From a reader…
I kindly ask your opinion (and perhaps advice) on the following matter of great importance to our local TLM community.
The rector of the church (who sometimes celebrates the EF for us, but we are not a personal parish) has sent a letter to all organists, MCs and servers stipulating the following, after we had tried to improve various elements, such as serving and Sacred Music. Please bear in mind when reading that this priest is not, in his heart, a friend of the EF, nor does he know many of the most basic things about it. The points are, in summary:
- “The diocesan directives for the celebration of the EF are to be followed.” (This refers to some spurious liturgical prescriptions the diocese imposes on us, such as the vernacular in places.)
- There must be four vernacular hymns at every Missa Cantata […]. It eliminates anything else that might be sung by the schola or played on the organ).
- The Schola is not to sing anything (motets, etc.) beyond the Propers and Ordinary. (For about a year now, we’ve had a new schola form and sing regularly and they were hoping to gain new members so as to do polyphony)
- The celebrant is the one who decides absolutely everything, incl. how servers serve, musical organisation, etc.
- The servers are to do everything as it was done at this church a decade ago (which includes major forbidden, wrong and nonsensical things, such as lay servers handling the chalice).
- If Sung Mass is not possible (it is the norm for us) on a Sunday, there will not be a Low Mass to replace it, but Mass with Propers and Ordinary replaced by hymns.I understand this is longer than the general messages you receive, but nevertheless I humbly ask for your opinion on these points, since the letter basically stamps out any initiative to grow the EF in our place. Would you think it helpful or advisable to ask Ecclesia Dei for help with this matter? Your help is greatly appreciated!
These abuse of power situations are frustrating. Fathers, if you think you have just the greatest ideas in the world about how to improve Mass in a way that is contrary to the rubrics and it’s spirit, … knock it off. You guys remind me of the military’s legendary “Good Idea Fairy” who flits and tinkers with things because they want to be noticed and to feel important and who feed on the chaos and frustration that results.
(There’s one at a parish nearby to where I am writing, as a matter of fact. But I digress.)
Friend, you can always have recourse to the Holy See’s Pontifical Commission “Ecclesia Dei”. However, I’d first consider going to the local bishop. Of course, the success or failure of that approach depends heavily upon who the bishop is! In some cases, the bishop might rub his hands together say to Fr. Good Idea Fairy, “This time you hold them down so I can kick them!”
Some of the points the rector is trying to enforce seem to be contrary to liturgical law. A Missa Cantata is just that. Hymns at a Missa Cantata, instead of the proper texts, is wrong. That is something that the Pontifical Commission might be able to clarify. I’m not exactly sure what he means by lay servers handling the chalice. While setting up? During Mass itself, there not much “handling” of the chalice necessary except by the priest. Perhaps you are referring to bringing a ciborium to the altar, etc. However, I get the idea that the rector is trying to eliminate in your community distinctions of the priest or laity. In most traditional communities, when setting up, lay people don’t directly handle the sacred vessels, but rather put on gloves first.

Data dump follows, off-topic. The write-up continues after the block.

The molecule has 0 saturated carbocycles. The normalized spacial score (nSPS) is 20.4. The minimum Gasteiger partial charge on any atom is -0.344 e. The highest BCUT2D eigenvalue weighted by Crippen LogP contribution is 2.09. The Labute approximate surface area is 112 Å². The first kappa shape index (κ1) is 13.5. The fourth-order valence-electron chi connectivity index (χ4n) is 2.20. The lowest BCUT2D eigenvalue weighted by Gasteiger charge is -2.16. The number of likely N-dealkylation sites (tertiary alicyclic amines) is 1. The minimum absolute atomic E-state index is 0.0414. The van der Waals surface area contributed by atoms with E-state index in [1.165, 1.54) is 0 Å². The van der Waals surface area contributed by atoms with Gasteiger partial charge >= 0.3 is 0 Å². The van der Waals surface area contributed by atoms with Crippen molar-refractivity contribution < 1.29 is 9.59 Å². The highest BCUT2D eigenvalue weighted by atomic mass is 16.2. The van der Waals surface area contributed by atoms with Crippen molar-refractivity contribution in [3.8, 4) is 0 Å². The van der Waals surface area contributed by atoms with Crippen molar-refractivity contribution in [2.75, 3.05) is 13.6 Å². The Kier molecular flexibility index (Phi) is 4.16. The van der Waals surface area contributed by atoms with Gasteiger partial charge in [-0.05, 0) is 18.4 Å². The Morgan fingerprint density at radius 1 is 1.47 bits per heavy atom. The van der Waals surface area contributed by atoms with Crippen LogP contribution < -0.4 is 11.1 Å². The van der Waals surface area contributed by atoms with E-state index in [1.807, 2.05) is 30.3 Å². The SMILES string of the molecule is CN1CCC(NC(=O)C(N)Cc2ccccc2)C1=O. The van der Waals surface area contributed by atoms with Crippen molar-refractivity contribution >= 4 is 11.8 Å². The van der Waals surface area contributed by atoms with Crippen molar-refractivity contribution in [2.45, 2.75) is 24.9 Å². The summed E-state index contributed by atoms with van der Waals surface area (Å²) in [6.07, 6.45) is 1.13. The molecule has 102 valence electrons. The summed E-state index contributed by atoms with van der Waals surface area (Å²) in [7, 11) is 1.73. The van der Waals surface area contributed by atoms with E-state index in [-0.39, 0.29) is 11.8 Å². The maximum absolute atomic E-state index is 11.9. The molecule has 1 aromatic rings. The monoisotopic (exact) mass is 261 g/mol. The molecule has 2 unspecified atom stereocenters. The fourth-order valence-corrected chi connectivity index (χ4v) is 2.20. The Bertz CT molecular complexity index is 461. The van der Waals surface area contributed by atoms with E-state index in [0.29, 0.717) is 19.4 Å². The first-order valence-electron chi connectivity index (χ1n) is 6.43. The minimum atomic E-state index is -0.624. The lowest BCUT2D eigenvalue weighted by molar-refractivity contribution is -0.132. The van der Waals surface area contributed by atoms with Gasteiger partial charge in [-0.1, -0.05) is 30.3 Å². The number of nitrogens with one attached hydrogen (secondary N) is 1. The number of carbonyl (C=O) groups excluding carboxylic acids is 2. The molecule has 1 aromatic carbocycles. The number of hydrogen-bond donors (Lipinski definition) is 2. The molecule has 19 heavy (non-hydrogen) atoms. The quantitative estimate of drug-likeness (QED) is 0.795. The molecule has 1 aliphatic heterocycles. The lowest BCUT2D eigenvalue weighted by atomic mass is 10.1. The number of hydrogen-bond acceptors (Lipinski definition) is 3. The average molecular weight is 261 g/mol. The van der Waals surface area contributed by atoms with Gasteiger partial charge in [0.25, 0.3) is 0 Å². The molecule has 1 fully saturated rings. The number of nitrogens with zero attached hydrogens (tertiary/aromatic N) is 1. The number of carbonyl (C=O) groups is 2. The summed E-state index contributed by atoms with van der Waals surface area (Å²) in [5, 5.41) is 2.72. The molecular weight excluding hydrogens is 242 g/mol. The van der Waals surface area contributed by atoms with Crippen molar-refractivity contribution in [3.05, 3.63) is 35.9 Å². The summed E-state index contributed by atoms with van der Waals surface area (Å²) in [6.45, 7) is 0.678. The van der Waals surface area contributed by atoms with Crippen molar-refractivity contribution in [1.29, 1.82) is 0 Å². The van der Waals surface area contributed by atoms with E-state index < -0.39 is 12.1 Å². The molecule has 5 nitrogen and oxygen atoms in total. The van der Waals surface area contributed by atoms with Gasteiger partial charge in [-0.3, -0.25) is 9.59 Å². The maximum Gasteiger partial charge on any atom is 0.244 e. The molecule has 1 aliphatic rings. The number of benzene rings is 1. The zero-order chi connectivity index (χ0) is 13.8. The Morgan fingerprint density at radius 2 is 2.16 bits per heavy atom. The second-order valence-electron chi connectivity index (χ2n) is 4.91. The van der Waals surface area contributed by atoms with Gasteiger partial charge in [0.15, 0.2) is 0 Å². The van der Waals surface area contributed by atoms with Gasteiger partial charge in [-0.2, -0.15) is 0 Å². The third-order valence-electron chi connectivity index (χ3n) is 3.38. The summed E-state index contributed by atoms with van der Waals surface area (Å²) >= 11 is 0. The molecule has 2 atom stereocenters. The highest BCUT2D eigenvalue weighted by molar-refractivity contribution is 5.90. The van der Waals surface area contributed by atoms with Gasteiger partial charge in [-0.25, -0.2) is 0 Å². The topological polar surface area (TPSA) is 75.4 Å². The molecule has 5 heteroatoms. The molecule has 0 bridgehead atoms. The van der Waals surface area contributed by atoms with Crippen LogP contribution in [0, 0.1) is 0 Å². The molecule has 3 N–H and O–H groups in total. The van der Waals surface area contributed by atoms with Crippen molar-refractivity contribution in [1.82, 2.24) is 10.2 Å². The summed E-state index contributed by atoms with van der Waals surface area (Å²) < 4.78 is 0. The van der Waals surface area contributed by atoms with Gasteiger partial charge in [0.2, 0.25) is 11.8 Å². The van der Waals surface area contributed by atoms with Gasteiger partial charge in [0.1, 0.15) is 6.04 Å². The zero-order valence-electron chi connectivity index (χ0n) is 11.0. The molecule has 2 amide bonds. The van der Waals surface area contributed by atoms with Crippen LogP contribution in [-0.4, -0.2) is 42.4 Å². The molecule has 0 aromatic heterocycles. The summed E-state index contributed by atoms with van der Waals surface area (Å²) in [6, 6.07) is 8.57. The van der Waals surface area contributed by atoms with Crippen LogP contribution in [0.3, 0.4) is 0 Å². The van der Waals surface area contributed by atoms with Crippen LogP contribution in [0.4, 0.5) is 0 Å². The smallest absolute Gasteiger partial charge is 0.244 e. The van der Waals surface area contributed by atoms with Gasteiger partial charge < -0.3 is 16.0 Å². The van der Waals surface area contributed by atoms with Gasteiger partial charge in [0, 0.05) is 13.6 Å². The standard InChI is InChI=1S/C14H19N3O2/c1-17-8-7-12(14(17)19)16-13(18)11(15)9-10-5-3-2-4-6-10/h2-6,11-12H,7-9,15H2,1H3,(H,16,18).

Unless the bishop is of the mind to correct this rector’s heavy-handedness, I’m not sure what recourse there would be.
It may be that you could try another approach.
Is the rector trying to set up a situation to prove that folks devoted to the EF are problematic and disobedient? If so, then obey his heavy-handed directives (even the wrong ones) to the letter. Frustrate his plans by showing just how devotedly obedient you are, and double your efforts to support the parish, financially and otherwise.
Also, figure out what his “thing” is. Does he have a heart for the poor? Then make sure the EF folks are the first ones to help at the soup kitchen or food pantry.
Is he eager to do evangelization? The EF folks should be the most eager to get to the front lines of going door-to-door.
Is he passionate about the sick and elderly? The EF folks should be right there to help him in home visits to those folks.
The music aspect is probably the hardest point here. Isn’t it always? Music for Mass should be an integral and even integrating part of every liturgical action. Artistic sacred music can foster growth in attendance. On the other hand, banal music will frustrate good musicians and undermine attempts at growth.
Would there be the possibility of setting up some sort of choral society, to do sacred polyphony outside of the Mass … for now? Have a little concert on Sunday after Mass, or sometimes during the week. Keep working on it and improving and then integrate it when the right moment comes. People, hearing you, might say: “Why aren’t they singing for Mass?”
Above all, work with him and don’t allow your exchanges to become acrimonious. If you get sharp and angry, you lose. He holds the cards. If he chooses to be a tyrant there isn’t much you can do about it.
Stay frosty. Breathe. Think. Plan. Organize. Persevere.